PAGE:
LIVE MARKETS-Targeting growing profits in Asia
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TARGETING GROWING PROFITS IN ASIA (1150 GMT)
While the impact of rising yields on equities remains the hot topic, we could use some indications about what are expected to be the most profitable areas for stock investors.
The chart below shows the asset allocation snapshot of Columbia Threadneedle.
Its strategy “has been to concentrate risk exposures in equity markets with smartly growing profits, like emerging Asia and Japan, that are highly operationally levered to an improved global outlook,” Maya Bhandari, Multi-Asset Portfolio Manager at Columbia Threadneedle says in a research note.
The asset manager says it is optimistic on the upper end of the consensus on growth in U.S. and Japan in 2021, while it edged higher 2021 European growth forecasts.
Separately, here is her take on rising yields and equities.
“Gently rising nominal bond yields tend to be associated with rising economic growth” and this is “a ‘sweet spot’ for stock markets,” that is basically what happened between March 2020 and February 2021, according to Bhandari.
If real yields start rising, as it happened in recent weeks, the big picture is inclined to change.
But, “on balance, as life returns to normal, helped by the huge additional policy stimulus and vaccine roll outs, real yields could quite easily rise in a reflationary, risk-positive setting,” she says.
EUROPEAN AUTOS: RECOVERY HIGHWAY VS ENDLESS SLIPPERY SLOPE (1055 GMT)
There's quite of optimism lifting the European automotive sector this morning with Volkswagen shares at highs not seen since 2015 before the infamous emission scandal torpedoed the German car maker's prospects for a few years.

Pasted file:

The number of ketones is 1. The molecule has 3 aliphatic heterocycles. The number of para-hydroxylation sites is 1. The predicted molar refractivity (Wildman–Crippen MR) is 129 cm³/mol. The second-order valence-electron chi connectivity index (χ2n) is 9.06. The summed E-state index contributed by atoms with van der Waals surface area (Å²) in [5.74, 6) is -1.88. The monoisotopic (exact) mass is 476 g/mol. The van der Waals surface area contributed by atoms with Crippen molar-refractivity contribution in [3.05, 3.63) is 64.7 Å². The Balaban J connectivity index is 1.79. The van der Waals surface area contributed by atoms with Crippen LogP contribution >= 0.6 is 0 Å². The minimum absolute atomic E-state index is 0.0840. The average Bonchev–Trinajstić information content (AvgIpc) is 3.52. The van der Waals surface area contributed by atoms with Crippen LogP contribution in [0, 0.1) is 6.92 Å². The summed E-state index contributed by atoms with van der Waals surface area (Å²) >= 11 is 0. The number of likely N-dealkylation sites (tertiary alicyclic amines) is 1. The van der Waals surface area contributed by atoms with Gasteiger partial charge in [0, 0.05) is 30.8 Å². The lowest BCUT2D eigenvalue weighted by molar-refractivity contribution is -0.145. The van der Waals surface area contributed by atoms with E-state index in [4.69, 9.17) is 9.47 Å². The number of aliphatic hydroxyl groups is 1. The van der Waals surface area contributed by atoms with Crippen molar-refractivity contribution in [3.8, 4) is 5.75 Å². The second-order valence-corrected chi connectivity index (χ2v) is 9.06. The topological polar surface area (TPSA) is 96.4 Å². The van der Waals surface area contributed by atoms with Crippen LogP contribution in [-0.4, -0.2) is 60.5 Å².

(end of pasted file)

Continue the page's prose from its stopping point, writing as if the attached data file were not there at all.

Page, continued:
Boosted by a warm reception of its results and guidance, Volkswagen is up 5%, the best performing stock among euro zone blue chips .STOXX50E.
The European autos and parts index is also the best performing sector, up 1.8% on the day and a whopping 140% above where the COVID 19 March 2020 crash sent it to a year ago.
That's one nice way to look at it.
Another less rosy one is to look at how European car makers have recovered from the 2015 'dieselgate' and the short answer is actually that they haven't:
Of course, the industry has completely switched course with car makers racing to go electric while Tesla has snatched the title of global leader in a fast changing industry.
So while shareholders of European car makers can rejoice about the bounce back since last year's crash, they could also picture what a gap there is with the fate of Tesla in the last 6 years:
Volkswagen looks to electric vehicles, cost cuts for profit recovery nL8N2LE0WX
WHAT ABOUT UK AND SPANISH BANKS? (1020 GMT)
Yields are on the rise and financial stocks too.
After Morgan Stanley and BofA both suggested buying bank stocks, Credit Suisse keeps its overweight on financials, mentioning that it forecasts a further rise in U.S. bond yields to 1.75-2.00%.
"Banks have 15% potential upside on Credit Suisse model (80% of their performance can be explained by PMIs, Bund and Euro) rising to 28% potential upside using year-end forecast," Credit Suisse analysts say.
“Banks are much more cyclical than normal, via loan growth and dividend distribution. In addition, three of the four secular headwinds – rates, capital regulation and litigations – are largely behind us,” they add.
Besides the favourites BNP Paribas BNPP.PA, ING INGA.AS UBS UBSG.S, they say they like “retail banks in economies with the biggest bounce back potential, such as UK and Spain.”
Looking elsewhere, CS believes it’s not the time to be underweight on basic materials stocks despite their recent rally.
The “sector may pause but we avoid taking our weightings down further because the medium-term cyclical and structural support is solid,” they add.